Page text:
Gambler Who Took Own Life Was Bombarded with Gambling Ads

Gambling companies can definitely do better to regulate and take notice of vulnerable and at-risk consumers. This is the lesson most British operators can learn from the tragedy of Ryan Myers from Huyton, Lancashire, who took his own life over excessive gambling.

Young and Loved Man Takes Own Life Because of Gambling

The 27-year-old was engaged and loved, but the toll of problem gambling finally pushed him into the unthinkable. Myers posted on Facebook that he was sorry about letting everyone down before taking his own life.

This is just one of the hundreds of similar incidents that happen across the United Kingdom with gambling addicts struggling to overcome the disease and incurring serious financial debt that makes them consider suicide. But if this is terrible, what followed in the days and weeks after the young man’s death is equally horrifying.

Myers’ father, John, said that he was heartbroken. He soon after discovered the severity of his son’s betting and gambling addiction and went through the young man’s emails and social media accounts to find out just how bad it got. What John discovered was hurtful, as gambling companies had been foisting promotional offers on his son incessantly– both before and after the man passed away.

John was angry to see how gambling companies continued to push their promotional bets and notifications, deluging the accounts with promotional materials. He is right to be angry, as the industry continues to rely exclusively on 5% of the gamblers to generate 60% of its total revenue. The UK gambling market alone is worth around £14.2 billion ($17.99 billion).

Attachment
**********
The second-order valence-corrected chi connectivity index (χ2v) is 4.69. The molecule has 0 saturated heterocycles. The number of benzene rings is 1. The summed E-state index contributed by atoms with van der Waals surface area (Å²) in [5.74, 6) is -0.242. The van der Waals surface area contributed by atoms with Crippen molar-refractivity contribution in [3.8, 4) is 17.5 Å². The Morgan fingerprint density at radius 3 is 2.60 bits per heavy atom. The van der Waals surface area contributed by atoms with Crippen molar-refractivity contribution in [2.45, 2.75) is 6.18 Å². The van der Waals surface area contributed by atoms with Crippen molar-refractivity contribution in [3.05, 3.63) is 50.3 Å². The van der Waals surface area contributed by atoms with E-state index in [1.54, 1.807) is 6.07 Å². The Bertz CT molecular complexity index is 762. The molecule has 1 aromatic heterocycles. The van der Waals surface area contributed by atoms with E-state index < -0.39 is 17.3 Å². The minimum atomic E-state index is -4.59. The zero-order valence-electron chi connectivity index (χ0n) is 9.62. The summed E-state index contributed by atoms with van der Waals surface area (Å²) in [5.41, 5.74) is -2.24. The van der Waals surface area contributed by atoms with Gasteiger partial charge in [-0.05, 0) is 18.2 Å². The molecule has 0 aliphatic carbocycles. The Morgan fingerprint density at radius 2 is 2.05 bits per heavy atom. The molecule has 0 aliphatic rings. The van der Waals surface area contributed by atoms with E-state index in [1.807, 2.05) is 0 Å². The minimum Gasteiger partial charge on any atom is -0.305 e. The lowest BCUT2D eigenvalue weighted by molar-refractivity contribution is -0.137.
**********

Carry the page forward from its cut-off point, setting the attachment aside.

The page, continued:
No Way to Quit, No Way to Hide

But that is not a problem. The underlying issue, John, said is that while he didn’t know how deep his son was, he knew about his problem. When speaking with him in the months prior to his death, Ryan would confide in his father that it was “impossible for him to get away,” referring to the excess of gambling advertisement that was targeting him. John added:

Because every time, he would get texts or emails, he would go out and it would be on the streets, it would be in adverts, in the paper, on the TV. He just couldn’t get away from it. And that’s what like, they’re predatory.

John Myers

He was confident that one of the main issues with gambling in the UK was that it was seen as “normal” and part of “everyday life.” John blasted gambling companies for showering consumers with bonuses and grooming them to become active gamblers, generating net profit for themselves.

He is correct. There are more than 400 suicides annually in the United Kingdom caused by gambling. This is precisely what anti-gambling advocates have been warning about, whether through appeals to introduce the White Paper sooner so that the industry may be overhauled or by reducing the exposure of gambling advertisements, such as through sports betting partnerships with soccer clubs.

Ryan’s tragedy is just one of hundreds, but it underlies the immense issue that the industry faces – targeting vulnerable gamblers whether intentionally or as “collateral damage.” Either way, it would not matter, as there are other people such as Ryan who need help, and the industry and lawmakers will have to figure it out – quickly.

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